The success we’ve had in preserving and distributing art of the past has had a somewhat calcifying effect on the present. This is not to say good work is not being done now; in the province with which we are primary concerned, dozens of very good (and a few truly great) films are made every year. How many of them truly belong to us? So many of our great modern films are meditations on the past – chiefly the 20th century – contextualizing or embalming an experience that is becoming, in more ways that strictly chronological, more and more removed from the present every day. How many more films, no matter how great, do we need about World War II or the late 1960s? How often do we need to be reminded of the giants of cinema courtesy of new filmmakers eager to revere them through imitation?
These thoughts occurred to me when I first saw writer/director Alex Ross Perry’s Listen Up Philip upon its release last year, and again while revisiting it on Masters of Cinema’s (spiffy) new Blu-ray edition. Perry notes in the commentary its subtlest, but most telling touch, that he and his team actively sought to remove telling traces of the modern world – especially cell phones and computers – from the environment. Modern cars are unavoidable (this is still a very low-budget production), but otherwise, the film seems to desperately want to have been made 30-40 years ago. On that same commentary, Perry is quite forthcoming about how much of the film’s story and aesthetic was close to stolen from Philip Roth, Woody Allen, John Cassavetes, and Maurice Pialat. From the font of the opening credits to the bleached-out 16mm aesthetic, this is a film out of time.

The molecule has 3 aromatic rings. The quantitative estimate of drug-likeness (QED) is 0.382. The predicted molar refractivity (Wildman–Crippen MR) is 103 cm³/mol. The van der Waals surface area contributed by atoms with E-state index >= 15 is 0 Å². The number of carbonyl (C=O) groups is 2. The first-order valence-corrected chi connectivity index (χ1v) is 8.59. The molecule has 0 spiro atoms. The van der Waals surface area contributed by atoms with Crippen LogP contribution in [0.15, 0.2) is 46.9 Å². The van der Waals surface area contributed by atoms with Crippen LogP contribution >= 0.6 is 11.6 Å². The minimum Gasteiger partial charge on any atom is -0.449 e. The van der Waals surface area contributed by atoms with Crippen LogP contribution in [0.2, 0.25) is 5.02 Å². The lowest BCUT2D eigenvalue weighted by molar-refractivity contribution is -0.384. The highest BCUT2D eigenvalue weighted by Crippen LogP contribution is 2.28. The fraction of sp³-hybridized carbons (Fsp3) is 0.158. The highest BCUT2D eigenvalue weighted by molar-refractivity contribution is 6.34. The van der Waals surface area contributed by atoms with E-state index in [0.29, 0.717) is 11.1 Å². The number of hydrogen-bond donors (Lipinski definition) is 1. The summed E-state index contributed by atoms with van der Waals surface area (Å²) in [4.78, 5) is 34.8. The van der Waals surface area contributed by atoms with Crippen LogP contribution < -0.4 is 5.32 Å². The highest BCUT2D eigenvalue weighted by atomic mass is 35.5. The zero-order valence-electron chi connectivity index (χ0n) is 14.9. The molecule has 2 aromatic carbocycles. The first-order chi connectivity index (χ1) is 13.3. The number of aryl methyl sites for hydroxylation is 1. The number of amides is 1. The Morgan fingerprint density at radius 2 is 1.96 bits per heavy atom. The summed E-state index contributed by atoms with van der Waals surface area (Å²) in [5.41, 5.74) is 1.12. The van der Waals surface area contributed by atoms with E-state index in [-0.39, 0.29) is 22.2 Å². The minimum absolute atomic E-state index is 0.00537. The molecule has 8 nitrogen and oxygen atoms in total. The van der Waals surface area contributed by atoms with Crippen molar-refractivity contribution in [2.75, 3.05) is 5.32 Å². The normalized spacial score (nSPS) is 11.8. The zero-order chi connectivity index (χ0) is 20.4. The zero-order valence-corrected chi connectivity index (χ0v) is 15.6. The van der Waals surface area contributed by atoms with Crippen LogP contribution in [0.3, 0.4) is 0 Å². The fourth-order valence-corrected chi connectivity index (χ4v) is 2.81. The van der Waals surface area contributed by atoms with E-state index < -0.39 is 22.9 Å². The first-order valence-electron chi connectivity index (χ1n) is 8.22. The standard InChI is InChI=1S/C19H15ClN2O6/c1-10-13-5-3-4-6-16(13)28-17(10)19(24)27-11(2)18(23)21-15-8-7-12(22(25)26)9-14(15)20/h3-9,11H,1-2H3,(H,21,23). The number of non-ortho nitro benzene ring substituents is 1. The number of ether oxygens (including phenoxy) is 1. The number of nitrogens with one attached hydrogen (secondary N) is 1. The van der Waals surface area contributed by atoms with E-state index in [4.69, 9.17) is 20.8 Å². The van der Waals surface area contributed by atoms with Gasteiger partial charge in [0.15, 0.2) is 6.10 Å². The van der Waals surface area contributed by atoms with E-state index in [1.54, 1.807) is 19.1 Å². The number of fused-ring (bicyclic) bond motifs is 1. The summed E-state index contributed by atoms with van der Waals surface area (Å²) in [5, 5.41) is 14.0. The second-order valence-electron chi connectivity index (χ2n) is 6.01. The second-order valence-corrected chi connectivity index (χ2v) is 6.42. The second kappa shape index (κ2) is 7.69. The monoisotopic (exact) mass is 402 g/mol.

On the other end of things, Listen Up Philip features perhaps career-best work from Jason Schwartzman as the titular character, a novelist on the verge of publishing his second novel who increasingly works to test and alienate everyone around him, freely insulting and demeaning his girlfriend (Elizabeth Moss), publishers, colleagues, former friends, even outright strangers. The only one who understands and appreciates him is Ike Zimmerman (Jonathan Pryce), one of Philip’s literary heroes who just so happens to have a similar disposition to the younger man. The more overtly comedic sections of the picture are a riot of American discomfort, with everyone outright stating exactly what they hate about the other person with a sort of enviable precision of language. The dramatic sections only function differently because the tempo is slowed and characters we’ve come to care for seem to actually care about what gets said. This is a bracing experience, its only dishonesty stemming from its uncommon honesty.